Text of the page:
Gradually even Betty and Bobby were convinced that there were several other matters to worry about that were connected with neither Ida Bellethorne the girl nor Ida Bellethorne the horse. The belated train finally got to the junction where there was an eating place. But another train had passed, going south, less than an hour before, and the lunch counter had been swept almost bare.
Uncle Dick and Major Pater were old travelers, however; and they were first out of the train and bought up most of the food in sight. Others of the passengers purchased sandwiches and coffee and tea to consume at once. Uncle Dick and the military man swept the shelves of canned milk and fruit, prepared cocoa and other similar drinks, as well as all the loaves of bread in sight, a boiled ham complete, and several yards of frankfurters, or, as the Fairfields folks called them, "wienies."
"We know what Mrs. Eustice and Miss Prettyman would say to such provender," said Louise when the party, the boys helping, returned with the spoils of the lunch-room. "How about calories and dietetics, and all that?"
"We may be hungry enough before we see a regular meal in a dining-car or a hotel to forget all about such things, Uncle Dick said seriously. "There! We are starting already. And we're pushing straight into a blizzard that looks to me as though it would continue all night."
"Well, Uncle Dick," Betty said cheerfully, "we can go to bed and sleep and forget it. It will be all over by morning of course."
Uncle Dick made no rejoinder to this. They had a jolly lunch, getting hot water from the porter for their drink. Bob and the Tucker twins pretty nearly bought out the candy supply on the train, and the girls felt assured that they were completely safe from starvation as long as the caramels and marshmallows held out.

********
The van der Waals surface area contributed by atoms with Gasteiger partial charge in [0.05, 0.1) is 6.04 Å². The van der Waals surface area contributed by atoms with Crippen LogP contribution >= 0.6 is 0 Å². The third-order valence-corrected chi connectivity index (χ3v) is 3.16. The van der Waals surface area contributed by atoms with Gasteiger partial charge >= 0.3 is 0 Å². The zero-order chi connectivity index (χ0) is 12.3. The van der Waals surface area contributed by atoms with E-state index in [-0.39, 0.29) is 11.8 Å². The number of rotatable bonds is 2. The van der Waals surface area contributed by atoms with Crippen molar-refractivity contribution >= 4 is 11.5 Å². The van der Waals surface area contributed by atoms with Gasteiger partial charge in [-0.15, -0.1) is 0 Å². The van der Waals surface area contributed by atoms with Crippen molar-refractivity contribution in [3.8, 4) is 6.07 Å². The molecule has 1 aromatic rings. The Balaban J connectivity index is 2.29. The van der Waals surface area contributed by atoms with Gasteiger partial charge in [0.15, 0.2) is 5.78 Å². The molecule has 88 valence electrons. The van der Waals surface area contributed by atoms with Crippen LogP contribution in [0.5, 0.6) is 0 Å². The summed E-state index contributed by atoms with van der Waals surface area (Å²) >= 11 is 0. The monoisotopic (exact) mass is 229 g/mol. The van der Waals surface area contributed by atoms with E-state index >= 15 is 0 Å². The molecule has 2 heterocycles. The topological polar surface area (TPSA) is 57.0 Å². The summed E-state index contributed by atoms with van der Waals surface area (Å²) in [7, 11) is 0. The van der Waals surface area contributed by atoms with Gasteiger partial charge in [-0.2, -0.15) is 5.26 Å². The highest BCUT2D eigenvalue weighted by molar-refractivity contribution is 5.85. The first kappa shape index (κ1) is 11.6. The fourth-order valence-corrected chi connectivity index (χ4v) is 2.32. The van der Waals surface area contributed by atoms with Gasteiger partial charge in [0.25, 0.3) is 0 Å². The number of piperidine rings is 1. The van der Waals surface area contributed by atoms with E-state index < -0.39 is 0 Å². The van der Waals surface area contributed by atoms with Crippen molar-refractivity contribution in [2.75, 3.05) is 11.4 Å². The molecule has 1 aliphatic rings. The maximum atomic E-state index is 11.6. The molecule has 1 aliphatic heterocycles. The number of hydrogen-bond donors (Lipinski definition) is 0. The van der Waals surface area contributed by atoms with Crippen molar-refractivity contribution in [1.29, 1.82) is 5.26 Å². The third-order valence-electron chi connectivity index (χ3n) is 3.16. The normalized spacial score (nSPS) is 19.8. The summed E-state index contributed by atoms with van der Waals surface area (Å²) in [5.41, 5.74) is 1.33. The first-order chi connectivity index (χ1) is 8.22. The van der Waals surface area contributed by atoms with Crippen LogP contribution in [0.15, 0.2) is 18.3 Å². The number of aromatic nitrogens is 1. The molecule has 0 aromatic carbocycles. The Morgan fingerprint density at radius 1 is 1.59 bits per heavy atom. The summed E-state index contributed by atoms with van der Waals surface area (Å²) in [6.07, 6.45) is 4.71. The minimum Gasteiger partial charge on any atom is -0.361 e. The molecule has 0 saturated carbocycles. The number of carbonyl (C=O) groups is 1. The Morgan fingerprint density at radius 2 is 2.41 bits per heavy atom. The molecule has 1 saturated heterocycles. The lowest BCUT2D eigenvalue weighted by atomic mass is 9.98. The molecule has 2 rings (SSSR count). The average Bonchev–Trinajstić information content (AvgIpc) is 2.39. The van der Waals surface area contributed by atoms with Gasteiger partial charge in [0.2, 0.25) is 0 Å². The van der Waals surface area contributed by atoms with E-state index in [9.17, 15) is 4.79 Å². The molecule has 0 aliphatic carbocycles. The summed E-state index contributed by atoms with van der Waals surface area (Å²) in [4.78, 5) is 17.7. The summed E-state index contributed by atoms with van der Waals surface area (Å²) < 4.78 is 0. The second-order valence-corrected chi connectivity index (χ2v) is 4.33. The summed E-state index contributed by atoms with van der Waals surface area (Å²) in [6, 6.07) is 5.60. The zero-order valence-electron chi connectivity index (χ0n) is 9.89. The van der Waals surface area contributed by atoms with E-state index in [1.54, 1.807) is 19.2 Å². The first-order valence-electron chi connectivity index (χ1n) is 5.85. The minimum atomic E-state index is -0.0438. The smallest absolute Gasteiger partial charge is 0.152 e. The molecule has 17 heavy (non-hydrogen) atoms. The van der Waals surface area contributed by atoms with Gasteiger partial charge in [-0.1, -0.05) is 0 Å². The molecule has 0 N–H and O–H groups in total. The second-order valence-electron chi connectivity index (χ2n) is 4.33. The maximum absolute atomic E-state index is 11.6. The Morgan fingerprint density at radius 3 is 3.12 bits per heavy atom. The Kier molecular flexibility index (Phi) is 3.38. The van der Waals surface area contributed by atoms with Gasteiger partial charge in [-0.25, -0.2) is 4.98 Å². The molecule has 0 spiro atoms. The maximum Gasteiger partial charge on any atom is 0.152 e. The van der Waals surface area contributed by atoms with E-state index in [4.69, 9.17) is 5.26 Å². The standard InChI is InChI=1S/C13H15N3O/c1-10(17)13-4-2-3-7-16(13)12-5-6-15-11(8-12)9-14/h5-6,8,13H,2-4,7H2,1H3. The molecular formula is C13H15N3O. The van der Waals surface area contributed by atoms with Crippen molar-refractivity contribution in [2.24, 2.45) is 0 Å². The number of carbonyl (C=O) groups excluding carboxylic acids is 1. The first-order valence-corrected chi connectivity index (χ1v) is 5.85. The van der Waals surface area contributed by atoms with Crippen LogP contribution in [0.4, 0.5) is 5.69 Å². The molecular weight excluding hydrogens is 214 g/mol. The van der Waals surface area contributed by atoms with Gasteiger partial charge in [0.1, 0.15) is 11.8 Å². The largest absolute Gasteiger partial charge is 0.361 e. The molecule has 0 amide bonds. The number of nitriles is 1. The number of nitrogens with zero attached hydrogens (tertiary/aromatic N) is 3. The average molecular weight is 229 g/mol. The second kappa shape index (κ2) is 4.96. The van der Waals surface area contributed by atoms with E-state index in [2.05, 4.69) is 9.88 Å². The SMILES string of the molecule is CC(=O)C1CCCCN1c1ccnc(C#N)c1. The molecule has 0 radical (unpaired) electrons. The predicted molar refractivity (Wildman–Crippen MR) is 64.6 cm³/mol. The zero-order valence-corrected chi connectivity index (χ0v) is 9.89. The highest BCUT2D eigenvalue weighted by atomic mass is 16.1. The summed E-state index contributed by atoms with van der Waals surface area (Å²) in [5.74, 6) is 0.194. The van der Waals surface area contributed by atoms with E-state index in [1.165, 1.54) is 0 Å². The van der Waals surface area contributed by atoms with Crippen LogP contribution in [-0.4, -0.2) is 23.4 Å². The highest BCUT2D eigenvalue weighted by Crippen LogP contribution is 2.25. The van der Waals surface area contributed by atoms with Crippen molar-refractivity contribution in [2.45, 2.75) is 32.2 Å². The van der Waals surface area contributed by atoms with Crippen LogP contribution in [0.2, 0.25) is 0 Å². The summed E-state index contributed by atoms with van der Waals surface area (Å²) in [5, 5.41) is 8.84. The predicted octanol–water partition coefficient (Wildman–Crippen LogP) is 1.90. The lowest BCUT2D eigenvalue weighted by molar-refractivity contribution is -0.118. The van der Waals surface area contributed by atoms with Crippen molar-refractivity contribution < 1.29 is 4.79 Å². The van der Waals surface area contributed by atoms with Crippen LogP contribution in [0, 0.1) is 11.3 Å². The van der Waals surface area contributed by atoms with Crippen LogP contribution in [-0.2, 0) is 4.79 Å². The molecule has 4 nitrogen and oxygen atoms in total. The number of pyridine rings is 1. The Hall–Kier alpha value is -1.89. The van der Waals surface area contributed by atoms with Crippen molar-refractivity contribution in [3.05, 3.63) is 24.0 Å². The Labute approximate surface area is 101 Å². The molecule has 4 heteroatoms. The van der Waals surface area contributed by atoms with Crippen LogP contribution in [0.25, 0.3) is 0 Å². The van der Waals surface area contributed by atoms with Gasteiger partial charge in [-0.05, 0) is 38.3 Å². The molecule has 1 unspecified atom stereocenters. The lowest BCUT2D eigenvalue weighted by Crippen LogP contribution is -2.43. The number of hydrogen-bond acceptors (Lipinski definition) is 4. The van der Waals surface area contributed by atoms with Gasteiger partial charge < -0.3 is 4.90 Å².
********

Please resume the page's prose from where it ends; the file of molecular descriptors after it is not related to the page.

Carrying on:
By nine o'clock, with the train pushing slowly on, the head locomotive aided by a pusher picked up at the junction, the berths were made up and everybody in the Pullman coach had retired.
Betty, as she lay in her upper berth with Libbie, heard the snow, or sleet, swishing against the side and roof of the car, and the sound lulled her to sleep. She slept like any other healthy girl and knew nothing of the night that passed. The lights were still burning when she awoke. Not a gleam of daylight came through the narrow ground-glass window at her head. And two other things impressed her unfavorably: The train was standing still and not a sound penetrated to the car from without.
Libbie was sound asleep and Betty crept out of the berth without awakening the plump girl. She got into her wrapper and slippers and stole along the aisle to the ladies' room. Nobody as yet seemed to have come from the berths.
She could not hear the wind or snow when she got into the dressing room. This convinced her at first that the storm was over. But she dropped one of the narrow windows at the top to see out, and found that a wall of hard-pack snow shrouded the window. She tried to break through this drift with her arm wrapped in a towel. But although she stood on a stool and thrust her arm out to her shoulder, her hand did not reach the open air!
"My goodness me!" gasped Betty Gordon. "We're stalled! We're snowbound! What shall we ever do if the snow doesn't melt pretty soon, or they don't come and dig us out?"
She washed in haste, and having brought her clothes with her, she dressed promptly. All the time she was considering what was to be done if, as it seemed, the train could not go on.
Just as she opened the door of the dressing room excited voices sounded at the end of the car. The conductor and the porter were talking loudly. The former suddenly shouted:
"Ladies and gentlemen! is there a doctor in this coach? We want a doctor right away! Day coach ahead! Child taken poison and must have a doctor."
A breathless gabble of voices assured him that there was no physician in the coach. He had already searched the other cars. There was no doctor on the train.
"And we're stalled here in this cut for nobody knows how long!" groaned the conductor. "That woman is crazy in the next car. Her two year old child got hold of some kind of poison and swallowed some of it. The child will die for sure!"
Betty was terribly shocked at this speech. She wriggled past the conductor and the troubled porter, and ran into the car ahead. At first glance she spied the little group of mother and children that was the center of excitement.